The calf quickly grew large, but was still amiable enough that just walking alongside was enough to bring it back into the barn.

The pigs also grew rapidly and we fed them a wide range of garden/orchard wastes along with pig feed; (though the pigs loved dog food more).

When market time came for the pigs, we encountered a major difficulty getting a pig into our truck, technically a very large International station wagon.
First each one of us tried alone, then we tried as groups of two and three; all unsuccessful.

One of my Brothers had been up well before dawn to help work a dairy farm and was currently taking a nap before he went back for the afternoon.
My Father told my younger Brothers to go wake him up. Mostly, because that Brother had gained ox-like strength harvesting hay.
Groggy and wiping sleep from his eye, the newly roused Brother grumpily wanted to know what the problem was.

John was bemused, he told us we were doing it wrong.
First getting the pig’s attention with a bit of food he then got the pig to start running after the food in his hand. Grabbing the pig’s ear and head he twisted the pig around so it was not running at the truck. Up the ramp went the pig, into the truck, all of the way up into the driver’s seat.

John closed the tailgate and told us the pig was in and he was going back to bed. We got the pig to the back of the truck with a little more food and my Dad headed off to the butcher.

Steering large wild animals is incredibly more difficult. Nor are all that many animals so dumb that they run over obvious cliffs. Otherwise, via the Darwinian factors, they’d soon eradicate themselves.

There are many amazing discoveries in archaeology.
However, two things cause me to laugh when reading about an archaeology dig.
A) The tendency to decide that many objects invariably have religious significance.
B) The tendency for archaeologists to automatically blame man for any/all extinctions without direct evidence.

And yes, I read a recent paper about a lady proving that ancient man cut tendons from bones.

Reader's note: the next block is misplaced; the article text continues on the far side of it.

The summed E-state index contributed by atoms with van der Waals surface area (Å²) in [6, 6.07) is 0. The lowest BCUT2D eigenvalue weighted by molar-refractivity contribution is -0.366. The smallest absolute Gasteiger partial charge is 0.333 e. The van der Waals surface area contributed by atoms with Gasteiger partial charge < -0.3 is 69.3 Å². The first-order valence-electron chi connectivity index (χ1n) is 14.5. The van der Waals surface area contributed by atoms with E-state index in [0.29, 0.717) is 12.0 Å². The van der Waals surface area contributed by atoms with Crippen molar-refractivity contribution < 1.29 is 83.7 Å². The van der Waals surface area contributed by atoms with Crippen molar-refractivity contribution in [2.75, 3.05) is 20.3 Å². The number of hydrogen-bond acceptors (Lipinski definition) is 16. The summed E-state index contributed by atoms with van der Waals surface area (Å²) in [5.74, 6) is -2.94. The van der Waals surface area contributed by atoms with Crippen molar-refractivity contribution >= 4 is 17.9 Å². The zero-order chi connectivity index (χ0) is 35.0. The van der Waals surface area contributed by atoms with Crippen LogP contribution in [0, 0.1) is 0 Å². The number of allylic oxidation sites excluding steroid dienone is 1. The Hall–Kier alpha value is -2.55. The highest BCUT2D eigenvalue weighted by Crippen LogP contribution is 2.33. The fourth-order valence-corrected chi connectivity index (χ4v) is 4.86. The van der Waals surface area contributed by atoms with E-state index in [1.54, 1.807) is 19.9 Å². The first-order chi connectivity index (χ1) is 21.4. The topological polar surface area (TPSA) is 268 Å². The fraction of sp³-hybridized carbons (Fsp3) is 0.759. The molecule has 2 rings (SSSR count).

Big deal. Tendons are/were very valuable to ancient man. Any tendon source, including carrion, is desirable for harvesting tendons.

I’ve also wondered why archaeologists don’t go put their theories into trials? Set up a goal area and pretend it is a cliff?
They can lead a small team in Africa to incite elephants to run into a specific goal?
Or corralling African lions or American panthers?
Perhaps getting a wolf pack to run into a specific goal?
How about getting African rhinos to run into a specific goal?
Or getting a wild herd of camels to do the same?

Remember, in imitation of archaic man, all this must be accomplished by people on foot, in very small teams. Preferably wearing smelly stiff furs.

Reply to  Chimp
March 14, 2017 12:17 pm

Getting one animal to run over a cliff is hard. Getting a herd of them to run over a cliff is easy.
The reason for this is only the animals at the front of the herd can see the cliff. The animals in the back can’t see it, but they keep running because there is still something they are trying to get away from this.
As a result, even though the animals at the front try to stop, they can’t because they are being pushed by the ones in the back.

Reply to  Chimp
March 14, 2017 12:25 pm

ATheoK —

In a number of cases, there is direct evidence that when man entered a region, most of the megafauna died off within a few hundred years. There are hundreds of these species which are well documente4d The most obvious is Australia where the continent is small enough and the arrival of man was delayed enough that there is distinct pattern. This pattern also repeats itself in Madagascar and New Zealand — the extinctions occurred shortly after humans arrived. That is the one common event.

Now, that doesn’t make humans evil or bad — only successful as a species. A more successful species is wheat which has been able to grow from an isolated weed to one of the predominant plant forms on the planet by exploiting the apex predator of the planet. Does that make wheat evil?

There are other theories as to the cause of these extinctions. We could never know for certain that hunting caused the extinctions. But, the timing is the key factor. It could be a human disease. Or it could be a change to the ecosystem which was precipitated by man. No expert has said that it is an absolute fact that man hunted these animals to extinction, but it is the prevailing theory.

Here is another (more foolish) theory — https://www.newscientist.com/article/dn27952-megafauna-extinction-dna-evidence-pins-blame-on-climate-change/,/url>

“The overwhelming evidence is that the megafauna extinctions occur around the world whenever humans turn up,” says Alan Cooper, an ancient DNA researcher from the University of Adelaide in Australia.

“And that chronology is hard to argue with, he says. “Whether it be 50,000 years ago in Australia or 13,000 years ago in South America or 1000 years ago in New Zealand: it’s a perfect match.

“But the real culprit, he says, is climate change.”

Reply to  Chimp
March 14, 2017 12:33 pm

March 14, 2017 at 11:26 am